Medieval Bells in Valencia Spain

This month I have another “live” cast recorded in the city of Black RiceValencia.  Over the course of the podcast, I walk up the main bell tower of the Cathedral of Valencia to listen to the huge bell at the top, nicknamed the “micalet,” strike noon.  Along the way, with a few other bells woven in for good measure, I talk about how large cast bells first came to be used in late Medieval Europe and what they symbolized for the Christians who rang them.  Bells in medieval Europe took on distinct personalities often with inscriptions speaking in the first person talking about all of the good that a bell could achieve.  In their most general sense, they made the smaller and local rituals of the mass and the liturgy within a church building legible and audible for a much wider space, defining a sonic community of all those who could hear the bell and recognize what its ringing represented.

In the podcast, I mention a few differen bells, a film, and one bell recast as a chandelier (yes, really!)  So here are their images and links for reference:

pretty tall?
The bell tower in Valencia
Micalet Bell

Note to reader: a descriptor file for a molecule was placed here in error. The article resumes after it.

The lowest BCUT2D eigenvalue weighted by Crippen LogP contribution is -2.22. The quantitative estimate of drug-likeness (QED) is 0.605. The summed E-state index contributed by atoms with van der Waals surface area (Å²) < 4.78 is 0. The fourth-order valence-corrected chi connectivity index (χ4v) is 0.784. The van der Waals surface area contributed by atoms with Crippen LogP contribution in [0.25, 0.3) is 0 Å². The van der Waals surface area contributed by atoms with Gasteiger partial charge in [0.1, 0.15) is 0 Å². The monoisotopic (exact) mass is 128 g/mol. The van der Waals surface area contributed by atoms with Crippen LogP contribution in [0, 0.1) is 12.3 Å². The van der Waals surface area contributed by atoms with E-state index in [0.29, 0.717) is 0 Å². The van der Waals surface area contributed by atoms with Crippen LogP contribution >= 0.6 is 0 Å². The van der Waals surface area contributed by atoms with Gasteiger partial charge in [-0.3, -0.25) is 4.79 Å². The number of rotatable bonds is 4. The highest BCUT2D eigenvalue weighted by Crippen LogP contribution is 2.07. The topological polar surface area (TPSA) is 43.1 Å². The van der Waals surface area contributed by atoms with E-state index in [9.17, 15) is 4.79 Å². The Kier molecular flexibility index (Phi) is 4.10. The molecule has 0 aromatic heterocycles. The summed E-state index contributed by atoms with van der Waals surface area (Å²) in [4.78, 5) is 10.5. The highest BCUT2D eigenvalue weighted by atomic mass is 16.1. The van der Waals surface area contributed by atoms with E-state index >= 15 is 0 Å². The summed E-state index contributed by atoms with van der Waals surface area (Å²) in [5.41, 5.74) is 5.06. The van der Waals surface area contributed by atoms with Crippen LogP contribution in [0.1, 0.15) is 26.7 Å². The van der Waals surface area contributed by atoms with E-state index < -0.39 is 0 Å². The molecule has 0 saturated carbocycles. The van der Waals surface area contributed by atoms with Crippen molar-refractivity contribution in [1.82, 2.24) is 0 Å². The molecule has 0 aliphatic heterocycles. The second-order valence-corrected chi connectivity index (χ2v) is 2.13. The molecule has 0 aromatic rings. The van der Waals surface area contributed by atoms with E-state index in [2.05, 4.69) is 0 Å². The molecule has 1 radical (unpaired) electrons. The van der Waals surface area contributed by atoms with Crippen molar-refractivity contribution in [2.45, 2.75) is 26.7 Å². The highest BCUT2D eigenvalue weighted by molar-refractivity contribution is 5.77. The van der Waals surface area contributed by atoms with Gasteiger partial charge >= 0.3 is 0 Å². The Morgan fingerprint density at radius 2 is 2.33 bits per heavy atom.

The Micalet Itself
Ear protection for the bell ringers…
qarawiyyin bell lamp
A medium sized bell turned into a lamp for the Qarawiyyin Madrasa and Mosque
And a bell with a kid…just because (see the bell inscription?)


Since we’re in Valencia, some sort of dish with rice is obvious required.  Paella is ridiculously common – even though this would often be a dinner or full meal, but hey, in Spain they also eat the large meal in the middle of the day, so think of it as a really big lunch.  However, traditional Valencian paella is usually made with chicken, rabbit, breen beans, and snails (yeah…snails…no seafood – that’s considered a different dish.)  But I recommend if you can find it a good arròs negre.  This is a rice dish with a bunch of seafood (muscles, clams, sometimes cuttlefish) that is then flavored with garlic and squid ink, turning it pretty black and very fishy.  The image here has it served with roasted peppers and you almost always get it with a side of alioli, which is delicious.

And lastly, a bit of bibliography:

O. R. Constable, “Regulating Religious Noise: The Council of Vienne, the Mosque Call and Muslim Pilgrimage in the Late Medieval Mediterranean World,” Medieval Encounters 16 (2010) 64–95.

Michelle Garceau, “‘I call the people.’ Church bells in fourteenth-century Catalunya,” Journal of Medieval History, Volume 37, Issue 2, 2011.

Arnold and Goodson, “Resounding Community: The History and Meaning of Medieval Church Bells,” in Viator 43 No. 1 (2012) 99–130.


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